To avoid paying taxes, the head of Crazy Eddie hid profits, paid "black" wages, and fooled the auditors by introducing them to the store's female employees. Soon he thought of a bigger scheme - to go on the stock exchange at an inflated valuation. But in the end, he failed because of competitors and a split in the family.
In September 1984, the U.S. stock market was going through a bearish phase, but that didn't stop Crazy Eddie's electronics store from launching a major IPO. In 2022, investors are unlikely to be captivated by VCRs and stereos, but the industry was in its infancy at that time.
The year before the IPO, Crazy Eddie had annual revenues of about $134 million - today, that's around $372 million. And the company was also leading profitability among competitors in New York. It was a cultural sensation thanks to ads that were parodied, even on the comedy show SNL.
Investors bought up 1.7 million shares at $8 apiece on the first day of sales, and three years later, they had already increased almost tenfold. But the higher they climbed, the riskier the company's owner, Eddie Antar, and his family, who had little interest in the law, became.
“It was Goodfellas, except they operated with briefcases instead of guns” - the lawyer told the Philadelphia Inquirer
Eddie Antar, then 22, opened his first electronics store in 1969 in Brooklyn. In his typical "tough guy" suburban sweatpants, the balding young man knew that stores with speakers, VCRs, and TVs would become a point of attraction for Americans.
Antar opened his second store in 1973, two years later, he opened another, and by 1979 he was running eight stores. Helping him was his family, part of the Syrian-Jewish community: his father, his uncle, and brothers. They took care of the operations, and meanwhile, Eddie did everything he could to make Crazy Eddie's stores known throughout New York.
He hired specialist Larry Weiss, who knew the right people in the radio and music industry. As director of marketing, he made radio DJ Jerry Carroll the face of the brand, though he even considered singer James Brown.
The reflected the and of that time. Carroll constantly uttered the catchphrase, "The prices at Crazy Eddie are insane." By the early 1980s, Eddie was spending about $5.5 million on advertising (over $15 million as of 2022) and claimed that Crazy Eddie was the biggest advertiser in New York.
Crazy Eddie stores appealed to Americans because they were open even on holidays and Sundays, something many other retailers could not boast. Also, Antar rarely listed prices in advertisements but always guaranteed the best deals in town and offered to lower the price of a product if a competitor sold it at a lower price.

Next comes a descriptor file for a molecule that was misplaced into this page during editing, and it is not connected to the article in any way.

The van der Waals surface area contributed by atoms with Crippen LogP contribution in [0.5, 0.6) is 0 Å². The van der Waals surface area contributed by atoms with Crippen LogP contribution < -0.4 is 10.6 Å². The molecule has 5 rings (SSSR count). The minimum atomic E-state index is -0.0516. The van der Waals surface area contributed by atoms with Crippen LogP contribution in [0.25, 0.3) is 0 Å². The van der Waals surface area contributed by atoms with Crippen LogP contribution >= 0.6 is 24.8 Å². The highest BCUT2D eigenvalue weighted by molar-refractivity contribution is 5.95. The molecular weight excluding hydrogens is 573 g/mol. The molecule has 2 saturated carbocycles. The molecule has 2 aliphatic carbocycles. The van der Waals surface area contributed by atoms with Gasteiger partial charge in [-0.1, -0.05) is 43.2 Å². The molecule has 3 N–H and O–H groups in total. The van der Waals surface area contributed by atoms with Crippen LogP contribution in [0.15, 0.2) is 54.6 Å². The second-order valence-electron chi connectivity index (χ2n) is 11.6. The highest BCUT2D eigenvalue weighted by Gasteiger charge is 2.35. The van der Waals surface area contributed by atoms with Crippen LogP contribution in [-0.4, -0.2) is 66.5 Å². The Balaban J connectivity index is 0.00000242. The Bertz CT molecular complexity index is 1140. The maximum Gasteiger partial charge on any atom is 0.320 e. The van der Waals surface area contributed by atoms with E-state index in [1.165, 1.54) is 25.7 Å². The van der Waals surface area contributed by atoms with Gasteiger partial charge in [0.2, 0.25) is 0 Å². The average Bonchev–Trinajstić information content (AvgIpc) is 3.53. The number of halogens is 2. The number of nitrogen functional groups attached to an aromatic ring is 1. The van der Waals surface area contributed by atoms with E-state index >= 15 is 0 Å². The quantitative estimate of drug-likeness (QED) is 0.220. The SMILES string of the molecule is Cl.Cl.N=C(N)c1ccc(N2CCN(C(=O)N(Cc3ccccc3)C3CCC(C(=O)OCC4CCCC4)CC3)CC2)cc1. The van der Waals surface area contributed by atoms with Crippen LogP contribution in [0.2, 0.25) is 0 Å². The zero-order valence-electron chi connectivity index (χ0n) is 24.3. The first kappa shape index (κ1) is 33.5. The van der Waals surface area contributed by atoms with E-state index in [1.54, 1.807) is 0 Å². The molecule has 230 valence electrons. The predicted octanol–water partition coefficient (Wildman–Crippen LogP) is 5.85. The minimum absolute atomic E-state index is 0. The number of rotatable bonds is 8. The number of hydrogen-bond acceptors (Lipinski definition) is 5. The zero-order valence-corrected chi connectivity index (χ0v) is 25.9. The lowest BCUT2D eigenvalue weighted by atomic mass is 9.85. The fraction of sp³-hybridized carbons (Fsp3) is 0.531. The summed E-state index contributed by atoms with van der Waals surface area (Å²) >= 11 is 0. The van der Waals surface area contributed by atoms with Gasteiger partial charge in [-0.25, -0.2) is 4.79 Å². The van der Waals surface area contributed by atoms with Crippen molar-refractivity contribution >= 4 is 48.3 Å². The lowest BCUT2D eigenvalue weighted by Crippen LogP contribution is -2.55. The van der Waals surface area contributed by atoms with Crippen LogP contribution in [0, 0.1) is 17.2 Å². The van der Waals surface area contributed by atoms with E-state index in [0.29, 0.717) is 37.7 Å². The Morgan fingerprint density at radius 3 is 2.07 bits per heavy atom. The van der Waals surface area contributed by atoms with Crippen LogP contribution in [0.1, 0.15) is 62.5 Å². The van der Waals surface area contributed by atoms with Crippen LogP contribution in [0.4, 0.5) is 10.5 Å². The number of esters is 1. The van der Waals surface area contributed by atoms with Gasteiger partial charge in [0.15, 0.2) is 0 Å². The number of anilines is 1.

Larry Weiss, the marketer, noted Antar's bravery, but he had no idea where his risk-taking was leading Eddie.
Every day, as soon as Crazy Eddie's managers closed the stores, they gathered at Antar's with bags full of cash, checks, and receipts. Some of the money they made covered expenses, and the rest they hid so they could pay fewer taxes.
At first, in a briefcase. Then, when it stopped closing, under the radiator. After that, they took the money to Antar's father when there was no more room. He kept $3.5 million in the false ceiling - about $11 million in 2022.
According to a family member, Eddie ended up with two-thirds of the hidden cash and his father with the rest. From 1969 to 1979, the company:
"Crazy Eddie had this mentality: nothing should go to the government," Sam Antar said explaining the company's actions at that time. The more money Antar accumulated, the more often he went on vacations in Europe and South America and also bought real estate and cars in coastal American cities. And he always had about $200,000 under his bed, just in case.
But, despite his expensive lifestyle as an executive, Antar kept a low profile and did not give interviews to anyone. The face of the stores had long been made famous by Jerry Carroll of commercials. With the press, the employees communicated - most often on condition of anonymity. No one wanted to anger the boss, who valued loyalty, as the New York Daily News wrote in 1984.
The money the family saved from the sales was enough to live comfortably. But why settle for millions when you can get tens of millions at once? And around 1980, Antar came up with a way to pull it off - by listing Crazy Eddie on the stock exchange.
“If a company reports $1 million in profits and trades 1 million shares outstanding, its earnings per share are $1. But it can, after all, artificially inflate its profits, thereby increasing its cash per share as well” - Sam Antar